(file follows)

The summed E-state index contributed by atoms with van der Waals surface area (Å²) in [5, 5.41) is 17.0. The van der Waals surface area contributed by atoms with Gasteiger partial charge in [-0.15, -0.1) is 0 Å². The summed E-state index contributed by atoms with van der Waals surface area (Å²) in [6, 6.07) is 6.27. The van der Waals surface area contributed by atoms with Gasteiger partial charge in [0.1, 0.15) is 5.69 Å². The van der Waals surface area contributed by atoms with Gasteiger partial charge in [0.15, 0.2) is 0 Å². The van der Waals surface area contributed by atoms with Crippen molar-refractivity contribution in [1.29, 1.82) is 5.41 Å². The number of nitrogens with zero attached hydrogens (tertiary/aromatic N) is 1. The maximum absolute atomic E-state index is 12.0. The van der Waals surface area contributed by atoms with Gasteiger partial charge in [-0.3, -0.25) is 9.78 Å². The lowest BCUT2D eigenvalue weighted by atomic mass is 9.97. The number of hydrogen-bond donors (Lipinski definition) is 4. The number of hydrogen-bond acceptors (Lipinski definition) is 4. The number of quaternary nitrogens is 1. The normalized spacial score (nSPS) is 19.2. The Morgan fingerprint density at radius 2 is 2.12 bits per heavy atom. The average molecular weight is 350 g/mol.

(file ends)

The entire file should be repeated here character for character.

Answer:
The summed E-state index contributed by atoms with van der Waals surface area (Å²) in [5, 5.41) is 17.0. The van der Waals surface area contributed by atoms with Gasteiger partial charge in [-0.15, -0.1) is 0 Å². The summed E-state index contributed by atoms with van der Waals surface area (Å²) in [6, 6.07) is 6.27. The van der Waals surface area contributed by atoms with Gasteiger partial charge in [0.1, 0.15) is 5.69 Å². The van der Waals surface area contributed by atoms with Gasteiger partial charge in [0.15, 0.2) is 0 Å². The van der Waals surface area contributed by atoms with Crippen molar-refractivity contribution in [1.29, 1.82) is 5.41 Å². The number of nitrogens with zero attached hydrogens (tertiary/aromatic N) is 1. The maximum absolute atomic E-state index is 12.0. The van der Waals surface area contributed by atoms with Gasteiger partial charge in [-0.3, -0.25) is 9.78 Å². The lowest BCUT2D eigenvalue weighted by atomic mass is 9.97. The number of hydrogen-bond donors (Lipinski definition) is 4. The number of hydrogen-bond acceptors (Lipinski definition) is 4. The number of quaternary nitrogens is 1. The normalized spacial score (nSPS) is 19.2. The Morgan fingerprint density at radius 2 is 2.12 bits per heavy atom. The average molecular weight is 350 g/mol.